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Adware being spread via Facebook Messenger and other Social Media platforms

It is not new that malware and adware have been targeting social media to spread their seed. Facebook Messenger attackers now combined malicious JavaScript to spread adware that earns them some money along the way.

Kaspersky’s David Jacoby who is a senior security researcher found an attack which seems to be parts of a larger campaign being utilized in the Facebook Messenger platform.

Jacoby wrote Thursday in a blog post to Securelist that code behind the campaign is “advanced and obfuscated,” and uses “tons of domains to prevent tracking” and earn clicks.

A message using the victim’s name is sent with the keyword “video” to trick unsuspecting victims to click a link which has been shortened by bit.ly. In the event they click it, they would see a google docs page which hosts an image from the victim’s Facebook Photo album.

The photo would have a transparent play button which would appear as if it is a video file but it is definitely tainted with adware code. It then redirects the victim to a series of what is called a domain chain and then a adware payload is delivered.

In layman’s terms, “By doing this, it basically moves your browser through a set of websites and, using tracking cookies, monitors your activity, displays certain ads for you and even, in some cases, social engineers you to click on links,” Jacoby writes.

With a different browser like Firefox, it is forwarded to a site that displays a fake Flash Player update notice and runs an executable file which contains the adware. On Mac OS X, it will let the victim download a .dmg file. And with Google Chrome, they will see a fake YouTube page which will later on download a malicious browser extension.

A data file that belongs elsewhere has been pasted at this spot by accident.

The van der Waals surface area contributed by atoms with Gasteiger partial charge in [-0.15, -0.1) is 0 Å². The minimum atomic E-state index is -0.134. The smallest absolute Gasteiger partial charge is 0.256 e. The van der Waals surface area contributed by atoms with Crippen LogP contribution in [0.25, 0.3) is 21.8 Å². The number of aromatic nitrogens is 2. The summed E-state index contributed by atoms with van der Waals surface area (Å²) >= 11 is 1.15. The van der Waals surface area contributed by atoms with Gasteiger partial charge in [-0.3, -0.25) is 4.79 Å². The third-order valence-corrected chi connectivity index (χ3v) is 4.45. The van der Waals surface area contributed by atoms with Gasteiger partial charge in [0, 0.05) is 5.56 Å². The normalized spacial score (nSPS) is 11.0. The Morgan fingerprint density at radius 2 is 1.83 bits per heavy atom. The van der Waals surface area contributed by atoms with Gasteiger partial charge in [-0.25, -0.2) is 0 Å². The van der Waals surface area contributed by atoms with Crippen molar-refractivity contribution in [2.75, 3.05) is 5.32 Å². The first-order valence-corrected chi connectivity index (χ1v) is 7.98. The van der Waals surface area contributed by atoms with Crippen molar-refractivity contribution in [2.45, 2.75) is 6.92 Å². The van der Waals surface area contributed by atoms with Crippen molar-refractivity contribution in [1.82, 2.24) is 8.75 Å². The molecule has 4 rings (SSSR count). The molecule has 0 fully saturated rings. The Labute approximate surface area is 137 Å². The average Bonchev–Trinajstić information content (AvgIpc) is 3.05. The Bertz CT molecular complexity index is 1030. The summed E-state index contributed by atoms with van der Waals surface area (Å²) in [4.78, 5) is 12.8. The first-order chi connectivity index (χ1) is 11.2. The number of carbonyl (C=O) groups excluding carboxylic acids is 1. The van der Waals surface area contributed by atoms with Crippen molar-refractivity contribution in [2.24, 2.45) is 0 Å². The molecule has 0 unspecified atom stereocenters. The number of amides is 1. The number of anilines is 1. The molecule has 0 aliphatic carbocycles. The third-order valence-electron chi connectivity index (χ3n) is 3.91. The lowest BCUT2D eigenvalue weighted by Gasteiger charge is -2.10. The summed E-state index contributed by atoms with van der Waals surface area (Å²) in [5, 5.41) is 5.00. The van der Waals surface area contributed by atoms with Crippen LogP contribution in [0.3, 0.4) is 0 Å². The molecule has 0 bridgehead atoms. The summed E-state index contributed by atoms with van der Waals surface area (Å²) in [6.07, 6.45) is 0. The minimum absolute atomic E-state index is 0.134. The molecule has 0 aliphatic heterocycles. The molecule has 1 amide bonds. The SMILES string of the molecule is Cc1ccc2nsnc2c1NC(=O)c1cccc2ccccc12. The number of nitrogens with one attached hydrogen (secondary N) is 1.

It ha been a while when Facebook had been utilized to spread adware and malware campaigns. Main difference this time is that the landing page is Google Docs that seem to be fully customized for each victim.

On the flip side, Twitter has also been a mode of adware and malware campaign. It might be due to breached Chrome extensions. Frans Rosén, a knowledge advisor at the Swedish security firm Detectify even posted a copy of the malicious JavaScript injected via an extension to Facebook, on Wednesday afternoon.

The main objective of the adware developers it to make money from the ads, domains and websites it gets cycled through.

Facebook has been in the forefront to stop these things from happening. They have fixed a vulnerability last summer that lets an attacker access and modify chats.

So far other social media platforms have not been used for this adware based campaign.

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